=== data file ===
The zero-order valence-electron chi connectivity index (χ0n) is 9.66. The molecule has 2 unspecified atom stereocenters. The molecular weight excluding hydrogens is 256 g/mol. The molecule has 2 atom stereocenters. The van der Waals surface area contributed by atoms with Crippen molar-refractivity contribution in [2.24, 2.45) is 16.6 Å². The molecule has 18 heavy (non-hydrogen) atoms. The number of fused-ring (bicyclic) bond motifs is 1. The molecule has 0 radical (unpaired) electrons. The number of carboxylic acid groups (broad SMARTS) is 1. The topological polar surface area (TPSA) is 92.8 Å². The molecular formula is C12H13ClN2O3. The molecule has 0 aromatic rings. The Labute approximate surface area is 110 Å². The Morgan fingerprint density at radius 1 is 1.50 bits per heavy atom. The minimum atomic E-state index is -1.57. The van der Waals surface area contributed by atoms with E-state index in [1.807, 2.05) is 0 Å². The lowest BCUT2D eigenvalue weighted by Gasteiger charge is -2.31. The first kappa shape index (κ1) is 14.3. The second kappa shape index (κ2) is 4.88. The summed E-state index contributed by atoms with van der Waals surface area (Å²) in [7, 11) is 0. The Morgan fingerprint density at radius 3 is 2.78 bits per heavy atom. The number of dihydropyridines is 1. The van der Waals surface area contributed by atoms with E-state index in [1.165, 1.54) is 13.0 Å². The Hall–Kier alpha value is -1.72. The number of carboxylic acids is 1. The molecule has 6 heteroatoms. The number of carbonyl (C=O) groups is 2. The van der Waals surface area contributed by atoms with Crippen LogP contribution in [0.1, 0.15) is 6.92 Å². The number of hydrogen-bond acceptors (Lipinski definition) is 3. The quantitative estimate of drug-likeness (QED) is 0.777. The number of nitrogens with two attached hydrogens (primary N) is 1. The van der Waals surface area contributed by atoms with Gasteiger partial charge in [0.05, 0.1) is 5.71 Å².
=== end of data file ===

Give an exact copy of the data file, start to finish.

The zero-order valence-electron chi connectivity index (χ0n) is 9.66. The molecule has 2 unspecified atom stereocenters. The molecular weight excluding hydrogens is 256 g/mol. The molecule has 2 atom stereocenters. The van der Waals surface area contributed by atoms with Crippen molar-refractivity contribution in [2.24, 2.45) is 16.6 Å². The molecule has 18 heavy (non-hydrogen) atoms. The number of fused-ring (bicyclic) bond motifs is 1. The molecule has 0 radical (unpaired) electrons. The number of carboxylic acid groups (broad SMARTS) is 1. The topological polar surface area (TPSA) is 92.8 Å². The molecular formula is C12H13ClN2O3. The molecule has 0 aromatic rings. The Labute approximate surface area is 110 Å². The Morgan fingerprint density at radius 1 is 1.50 bits per heavy atom. The minimum atomic E-state index is -1.57. The van der Waals surface area contributed by atoms with E-state index in [1.807, 2.05) is 0 Å². The lowest BCUT2D eigenvalue weighted by Gasteiger charge is -2.31. The first kappa shape index (κ1) is 14.3. The second kappa shape index (κ2) is 4.88. The summed E-state index contributed by atoms with van der Waals surface area (Å²) in [7, 11) is 0. The Morgan fingerprint density at radius 3 is 2.78 bits per heavy atom. The number of dihydropyridines is 1. The van der Waals surface area contributed by atoms with E-state index in [1.165, 1.54) is 13.0 Å². The Hall–Kier alpha value is -1.72. The number of carboxylic acids is 1. The molecule has 6 heteroatoms. The number of carbonyl (C=O) groups is 2. The van der Waals surface area contributed by atoms with Crippen LogP contribution in [0.1, 0.15) is 6.92 Å². The number of hydrogen-bond acceptors (Lipinski definition) is 3. The quantitative estimate of drug-likeness (QED) is 0.777. The number of nitrogens with two attached hydrogens (primary N) is 1. The van der Waals surface area contributed by atoms with Gasteiger partial charge in [0.05, 0.1) is 5.71 Å².